Participants using alcohol wipes were 32. On the contrary, 15 participants did not care to clean their hands before using the device. In case of hypoglycemia, 9 of the participants opted to decrease the insulin dose or pill. However, 52 participants opted to have a meal to increase their blood sugar level. Whereas, in case of hyperglycemia, most of the participants opted to increase the dose of medication. Finally, participants were asked if the device presents an unpredictable reading according to their feeling what action they will take. The results in graphical form are presented in Figure 1, Figure 2, Figure 3, Figure 4, Figure 5, and Figure 6.

4. Discussion

Altitude, temperature and relative humidity have a considerable effect on the performance of SBGM. Most of the SBGMs depend on oxygen to determine the concentration of glucose in the blood. Quite a people live at high altitudes across the Kingdom and pressure of the oxygen is lower at heights. An altitude of 5000 to 10000 feet above sea level is considered to be high and Taif city in Mecca Province is at an elevation of 6165 feet. The amount of oxygen in the air decreases at altitude and can negatively affect the results of the SBGM. The glucometer studied, there is about 1-2% underestimation of blood glucose for every 1000 feet of elevation 23. The lower the partial pressure of oxygen, the lower the blood glucose value. There is a strong chance that diabetic patients living at high altitudes are taking lower insulin doses than the required dose because of the self-monitoring of wrong blood glucose reading and these meters can be affected by the decreased oxygen needed for the enzymatic reaction to occur. Further studies are needed to check the accuracy of glucometer at different altitudes in order to better understand the relationship between the performance of glucometer and high altitudes.

The accuracy and reliability of SBGM device is of great significance. Glucose meter is acceptable as long as it is giving accurate readings but these meters can become less accurate over time. Experience shows that a typical glucose meter lasts for one to two years 24. It is therefore, recommended that the device should be replaced after one year of usage. It is very important to calibrate the blood sugar meters to ensure the accuracy of the test equipment 25. Users should read the operation manual thoroughly before using the instrument and follow calibration instructions. Small devices that measure and display blood sugar level are usually accurate and give correct readings but sometimes they may be incorrect. In order to ensure that the blood glucose readings obtained from the meter are accurate, it is necessary to compare the readings obtained with those done at the laboratory. Our findings show that 55% of the participants had two or more SBGM devices, and 64% of them use the old devices. It might be possible that two SBGM devices give misleading readings. Significantly important, user can’t discriminate which reading is accurate. Thus, error probability is even higher with two devices. Contaminations and alcohol wipes critically disturb SBGM readings 26. Our results show that 86% of participants either using alcohol wipes or don’t wash their hands before evaluating the blood glucose. It’s known that in Islamic society, diabetic patients manage their condition in Ramadan (fasting month) in a special way. It is also known that the normal ranges of glucose level vary in case of fasting. That is to say, in case of hyperglycemia while fasting, 42.5% of the participants tend to use medications (e.g. insulin or pills). On the other hand, in case of normal and extreme hyperglycemia levels in non-fasting days, an average of 41% of the participants also tend to use medications. Medications are the most crucial decision made by participants in the study. The study did not have adequate people from different races and ages to get information if SMBG may help manage blood sugar in particular groups of people. The study included people only of the Saudi origin only. The results may vary for people from other cities.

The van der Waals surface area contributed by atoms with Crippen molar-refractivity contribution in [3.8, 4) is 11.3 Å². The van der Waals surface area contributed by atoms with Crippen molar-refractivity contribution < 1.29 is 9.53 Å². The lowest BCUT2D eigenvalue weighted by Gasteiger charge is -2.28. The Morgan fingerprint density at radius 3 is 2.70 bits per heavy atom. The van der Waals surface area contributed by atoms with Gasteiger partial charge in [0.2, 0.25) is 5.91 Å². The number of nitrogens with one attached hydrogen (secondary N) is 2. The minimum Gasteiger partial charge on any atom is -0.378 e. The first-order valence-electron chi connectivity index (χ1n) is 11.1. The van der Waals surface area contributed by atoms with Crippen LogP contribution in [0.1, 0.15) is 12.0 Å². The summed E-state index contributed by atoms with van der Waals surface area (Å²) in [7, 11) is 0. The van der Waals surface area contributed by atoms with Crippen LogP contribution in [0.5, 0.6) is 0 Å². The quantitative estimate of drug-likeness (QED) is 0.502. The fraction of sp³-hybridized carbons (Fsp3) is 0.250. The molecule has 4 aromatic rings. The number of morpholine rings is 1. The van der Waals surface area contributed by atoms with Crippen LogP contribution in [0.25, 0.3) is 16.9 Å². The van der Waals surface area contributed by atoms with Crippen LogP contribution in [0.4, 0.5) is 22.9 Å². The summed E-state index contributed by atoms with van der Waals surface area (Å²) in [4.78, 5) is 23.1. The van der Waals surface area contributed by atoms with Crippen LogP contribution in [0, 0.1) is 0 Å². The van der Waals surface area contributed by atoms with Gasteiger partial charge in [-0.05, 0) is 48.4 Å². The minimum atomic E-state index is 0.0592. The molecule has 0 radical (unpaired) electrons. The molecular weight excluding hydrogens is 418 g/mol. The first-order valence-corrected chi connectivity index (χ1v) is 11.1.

In conclusion, we encourage the users to have only one glucometer to avoid errors. Also, it will be more accurate and quality emphasizing if the companies tool up their products with an indicator that tells the user the date it operated, in case the user has more than one device.

References

[1]  Alwin Robert, A., et al., Type 2 diabetes mellitus in Saudi Arabia: major challenges and possible solutions. Current diabetes reviews, 2017. 13(1): p. 59-64.
In article      View Article  PubMed
 
[2]  Yki-Järvinen, H. and P.K. Luukkonen, Diabetes, Liver Cancer, and Cirrhosis: What Next? Hepatology, 2018. 68(4): p. 1220-1222.
In article      View Article  PubMed
 
[3]  A Adeshara, K., A. G Diwan, and R. S Tupe, Diabetes and complications: cellular signaling pathways, current understanding and targeted therapies. Current drug targets, 2016. 17(11): p. 1309-1328.
In article      View Article  PubMed
 
[4]  Alfa, R.W., et al., Suppression of insulin production and secretion by a decretin hormone. Cell metabolism, 2015. 21(2): p. 323-334.
In article      View Article  PubMed  PubMed
 
[5]  Association, A.D., 9. Microvascular complications and foot care. Diabetes care, 2015. 38(Supplement 1): p. S58-S66.
In article      View Article  PubMed
 
[6]  Fioretto, P., et al., SGLT2 inhibitors and the diabetic kidney. Diabetes Care, 2016. 39(Supplement 2): p. S165-S171.